Southwestern Field Herpetology

Southwestern Field Herpetology
Jan
22nd
2017

Hard to be a Young Male at the Den

There are many social layers at a Winter densite. Some of the most obvious are the clusters of large males here and there, each with several females that court and sometimes mate. Alongside all of this, are younger, smaller males that don’t seem to have figured out their place. They stay nearby, and spend the morning activity period moving around, trying to court females at the outer edge of each larger male’s area. Sometimes they succeed, sometimes they are chased away.

Being chased away is the nature of most of the male/male confrontations that I have seen. The more familiar combat, where males stand up to fight eachother for dominance, I have actually never seen in its full glory. I’ve seen a lot of quick battles; mismatched males spending a few seconds to rise up, followed by a (relatively) high speed chase from the area. The young roving males seem to get it the worst in this case. I have watched 2 of them (one was actually a Great Basin Rattlesnake, but a similar situation) off of high rocky ledges to the rocks below, and one off of a cliff, landing in a tree.

Here’s one of my favorite examples of just how tough it can be to be one of these little guys. This little guy actually found a female to court, though in 2 days of trying, he did not succeed in actually mating. A big male shows up, chases him out and attempts to combat, and he flees to another rock. The problem, is that this rock is also taken, by another larger male, and the female he is trying to mate with … he is promptly chased away. Out of the frying pan, into the fire..

Jan
22nd
2017

Costa Rica: Red Eyed Treefrog

I’ve had the pleasure and luck to visit Costa Rica twice now, each time spending about a week in the mid-elevation rainforest around the Arenal volcano, then heading to the drier, hotter portions of coastal Guanacaste to search for the Middle American Rattlesnakes that live there. I’ve been fortunate (and tired!) to have found several of them, and a lot of great stuff along the way. There’s no way to sum it all up into one or even a dozen posts, so I’ll just be adding photos from Costa Rica to this feed, maybe with a tag or two if necessary. To kick that off, here’s one of the most iconic amphibians from the area, the Red Eyed Treefrog. They were everywhere in the gardens surrounding the hotel.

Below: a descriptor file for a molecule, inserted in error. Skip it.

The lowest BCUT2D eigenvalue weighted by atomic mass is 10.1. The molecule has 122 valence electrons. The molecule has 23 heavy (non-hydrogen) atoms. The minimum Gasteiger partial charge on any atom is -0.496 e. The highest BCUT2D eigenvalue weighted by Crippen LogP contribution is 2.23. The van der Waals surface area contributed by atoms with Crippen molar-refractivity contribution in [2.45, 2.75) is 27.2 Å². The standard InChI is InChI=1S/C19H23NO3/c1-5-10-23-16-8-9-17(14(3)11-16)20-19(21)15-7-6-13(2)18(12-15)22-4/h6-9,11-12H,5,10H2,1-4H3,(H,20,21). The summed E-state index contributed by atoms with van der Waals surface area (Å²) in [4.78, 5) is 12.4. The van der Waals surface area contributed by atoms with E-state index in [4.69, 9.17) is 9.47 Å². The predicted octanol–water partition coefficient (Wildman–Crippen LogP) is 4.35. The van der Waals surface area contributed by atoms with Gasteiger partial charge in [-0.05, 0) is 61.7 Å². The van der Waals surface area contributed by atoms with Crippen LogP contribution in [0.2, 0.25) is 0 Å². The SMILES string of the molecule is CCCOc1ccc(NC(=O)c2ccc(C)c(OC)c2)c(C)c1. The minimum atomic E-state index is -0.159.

Jan
20th
2017

Mojave Desert North of Palmdale, California

Home of sidewinders and mojave rattlesnakes, and an effective physical barrier that separates Northern Pacific and Southern Pacific rattlesnake ranges.

Jan
18th
2017

Western Diamondbacks at the den in late November

This is a large den, as far as Western Diamondbacks go in central Arizona. It has about 40 individuals that I’ve counted so far. In the Spring, they are easier to see, since they spend more time staging to different areas of the den site and are generally more active. During ingress, even when conditions are near-perfect, they’re mostly stuffed into cracks and activity is limited to slowly revealing a coil or two to the sun. Regardless, it’s important to check on them during this time, as it helps confirm the actual sites and hierarchy of individuals that may be harder to understand when they are moving around all over the place.

Jan
16th
2017

A few more great basin rattlesnakes

Jan
16th
2017

Side Blotched Lizards

Side Blotched Lizards are one of the most common reptiles to see in the SouthWest. Here are 2 from opposite ends of Arizona.

Jan
14th
2017

Salt Flats of Eastern New Mexico

Just before heading into the Guadalupe mountains in Eastern New Mexico, these salt flats provide a photo opportunity. In the Winter they often flood, creating surreal landscapes such as this one.

Jan
12th
2017

Arizona Bark Scorpion with Babies

We saw this hiking a rocky wash in the hottest part of the year. The night time temperature didn’t drop below 104 all night. Snakes weren’t out, but we did see this cool lady and her babies out and about.

Jan
10th
2017

Carlsbad Caverns, New Mexico

These aren’t snakes of course, but the famous caves near Carlsbad are amazing to see, and a must-visit every time I’m in the area. Here are some photos of the interior of the cave.

Jan
6th
2017

Kansas Glossy Snake in Eddy County, New Mexico

Jan
3rd
2017

My First Cottonmouth

I had an opportunity to visit the famed “Snake Road” of Illinois last year with some friends, where I saw my first cottonmouth … quickly followed by 49 more over the next 2 days. Despite their reputation, they proved to be the easiest-going of any viper species I’ve seen, with the most defensive act being a mouth-gape. 

Dec
31st
2016

Banded Rock Rattlesnake near Sierra Vista, Arizona